Re Sandhu and the Role of Capacity Assessments in Court

  • May 19, 2023
  • Nick Esterbauer, Hull & Hull LLP

Assessments of mental capacity are important tools in matters where there is a dispute as to capacity, whether that is the central issue in the litigation or a side issue that arises and interrupts the next steps. For example, in an estate litigation practice, we often see the challenge of gifts or testamentary documents made at a time when someone's mental capacity may have been diminished. A capacity assessment, typically by a designated capacity assessor, is also often the key piece of evidence in an application to appoint a guardian of property and/or personal care as a substitute decision maker for someone who is alleged to be incapable of making their own decisions.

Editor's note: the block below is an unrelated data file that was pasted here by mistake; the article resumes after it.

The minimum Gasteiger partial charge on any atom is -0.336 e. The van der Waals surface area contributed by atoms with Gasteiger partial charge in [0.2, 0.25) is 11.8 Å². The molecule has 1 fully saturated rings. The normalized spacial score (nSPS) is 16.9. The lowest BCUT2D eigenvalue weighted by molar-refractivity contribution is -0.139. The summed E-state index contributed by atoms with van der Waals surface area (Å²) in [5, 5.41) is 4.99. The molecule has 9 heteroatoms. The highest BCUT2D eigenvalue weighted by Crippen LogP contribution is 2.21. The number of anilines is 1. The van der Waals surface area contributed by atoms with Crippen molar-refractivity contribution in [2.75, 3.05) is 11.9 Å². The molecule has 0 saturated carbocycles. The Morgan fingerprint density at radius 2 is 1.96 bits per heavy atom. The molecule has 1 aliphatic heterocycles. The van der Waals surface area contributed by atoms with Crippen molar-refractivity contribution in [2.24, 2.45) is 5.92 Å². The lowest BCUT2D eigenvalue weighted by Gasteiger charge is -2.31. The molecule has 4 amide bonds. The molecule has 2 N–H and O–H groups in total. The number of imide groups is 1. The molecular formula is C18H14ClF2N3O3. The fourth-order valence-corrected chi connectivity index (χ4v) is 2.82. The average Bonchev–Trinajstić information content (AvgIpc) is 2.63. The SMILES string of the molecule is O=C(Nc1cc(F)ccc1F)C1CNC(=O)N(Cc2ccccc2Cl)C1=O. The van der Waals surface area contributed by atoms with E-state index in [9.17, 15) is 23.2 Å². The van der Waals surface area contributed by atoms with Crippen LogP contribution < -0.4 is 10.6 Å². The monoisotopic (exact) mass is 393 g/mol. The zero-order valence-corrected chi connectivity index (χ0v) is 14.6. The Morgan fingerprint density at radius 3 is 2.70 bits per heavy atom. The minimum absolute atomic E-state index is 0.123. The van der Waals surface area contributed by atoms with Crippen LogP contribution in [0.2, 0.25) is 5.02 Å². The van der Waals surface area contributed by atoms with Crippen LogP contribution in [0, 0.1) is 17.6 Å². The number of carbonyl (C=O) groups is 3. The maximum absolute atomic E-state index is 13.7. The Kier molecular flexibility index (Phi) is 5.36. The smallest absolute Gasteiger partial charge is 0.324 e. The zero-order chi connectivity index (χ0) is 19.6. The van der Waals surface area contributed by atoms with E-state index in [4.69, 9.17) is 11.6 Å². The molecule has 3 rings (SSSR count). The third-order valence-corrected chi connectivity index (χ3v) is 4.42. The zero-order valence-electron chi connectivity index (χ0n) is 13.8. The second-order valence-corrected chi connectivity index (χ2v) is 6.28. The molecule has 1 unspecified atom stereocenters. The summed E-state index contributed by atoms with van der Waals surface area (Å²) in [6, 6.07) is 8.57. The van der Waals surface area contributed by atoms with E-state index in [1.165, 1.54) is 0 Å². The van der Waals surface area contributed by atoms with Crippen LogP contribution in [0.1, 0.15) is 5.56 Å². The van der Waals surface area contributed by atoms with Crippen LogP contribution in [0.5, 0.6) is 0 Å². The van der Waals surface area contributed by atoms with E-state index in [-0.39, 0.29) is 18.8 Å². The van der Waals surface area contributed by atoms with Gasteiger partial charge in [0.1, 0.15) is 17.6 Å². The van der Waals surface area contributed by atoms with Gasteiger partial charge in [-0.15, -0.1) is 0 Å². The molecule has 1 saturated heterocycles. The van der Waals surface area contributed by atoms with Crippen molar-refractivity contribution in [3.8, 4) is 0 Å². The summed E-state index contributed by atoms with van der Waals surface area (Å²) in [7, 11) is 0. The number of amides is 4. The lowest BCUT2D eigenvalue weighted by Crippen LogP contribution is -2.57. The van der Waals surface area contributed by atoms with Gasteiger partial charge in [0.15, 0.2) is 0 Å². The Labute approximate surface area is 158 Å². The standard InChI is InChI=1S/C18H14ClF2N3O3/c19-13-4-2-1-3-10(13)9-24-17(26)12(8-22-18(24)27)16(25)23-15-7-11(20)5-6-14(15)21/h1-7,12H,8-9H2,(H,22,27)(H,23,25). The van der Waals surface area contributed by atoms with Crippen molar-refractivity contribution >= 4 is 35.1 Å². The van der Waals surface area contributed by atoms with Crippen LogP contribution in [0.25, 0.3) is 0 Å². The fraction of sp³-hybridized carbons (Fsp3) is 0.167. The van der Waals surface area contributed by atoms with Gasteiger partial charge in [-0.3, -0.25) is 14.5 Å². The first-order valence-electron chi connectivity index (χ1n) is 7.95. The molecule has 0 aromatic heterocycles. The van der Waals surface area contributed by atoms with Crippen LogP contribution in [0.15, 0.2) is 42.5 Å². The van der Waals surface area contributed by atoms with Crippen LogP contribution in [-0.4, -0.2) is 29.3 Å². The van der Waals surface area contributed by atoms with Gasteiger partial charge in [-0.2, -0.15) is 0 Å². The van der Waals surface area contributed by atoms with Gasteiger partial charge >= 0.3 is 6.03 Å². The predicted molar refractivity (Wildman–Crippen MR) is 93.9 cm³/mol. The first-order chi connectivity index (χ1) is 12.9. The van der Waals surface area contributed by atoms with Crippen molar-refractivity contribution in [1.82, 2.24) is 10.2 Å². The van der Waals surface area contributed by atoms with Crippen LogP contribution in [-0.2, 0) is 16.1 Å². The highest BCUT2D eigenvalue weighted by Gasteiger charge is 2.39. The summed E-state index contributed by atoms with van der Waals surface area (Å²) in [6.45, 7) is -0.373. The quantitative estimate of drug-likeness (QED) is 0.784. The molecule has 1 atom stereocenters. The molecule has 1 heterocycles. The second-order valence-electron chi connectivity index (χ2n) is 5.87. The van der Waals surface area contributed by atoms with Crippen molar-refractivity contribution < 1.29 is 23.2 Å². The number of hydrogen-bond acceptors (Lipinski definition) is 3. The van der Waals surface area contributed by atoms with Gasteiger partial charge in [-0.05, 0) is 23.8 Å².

In the context of an aging population where medical conditions tied to declines in mental capacity are on the rise as Canadians are living longer, there is a presumption that all adults are capable of managing their own property, we can only expect the tool of capacity assessments to become increasingly important. Case law provides us with some guidance as to best practices when relying on this important type of evidence.

A Recent Example in Re Sandhu

A recent decision of the British Columbia Supreme Court revisits the principles to be considered by a court when determining whether or not to direct the assessment of a person’s capacity in the context of a guardianship proceeding.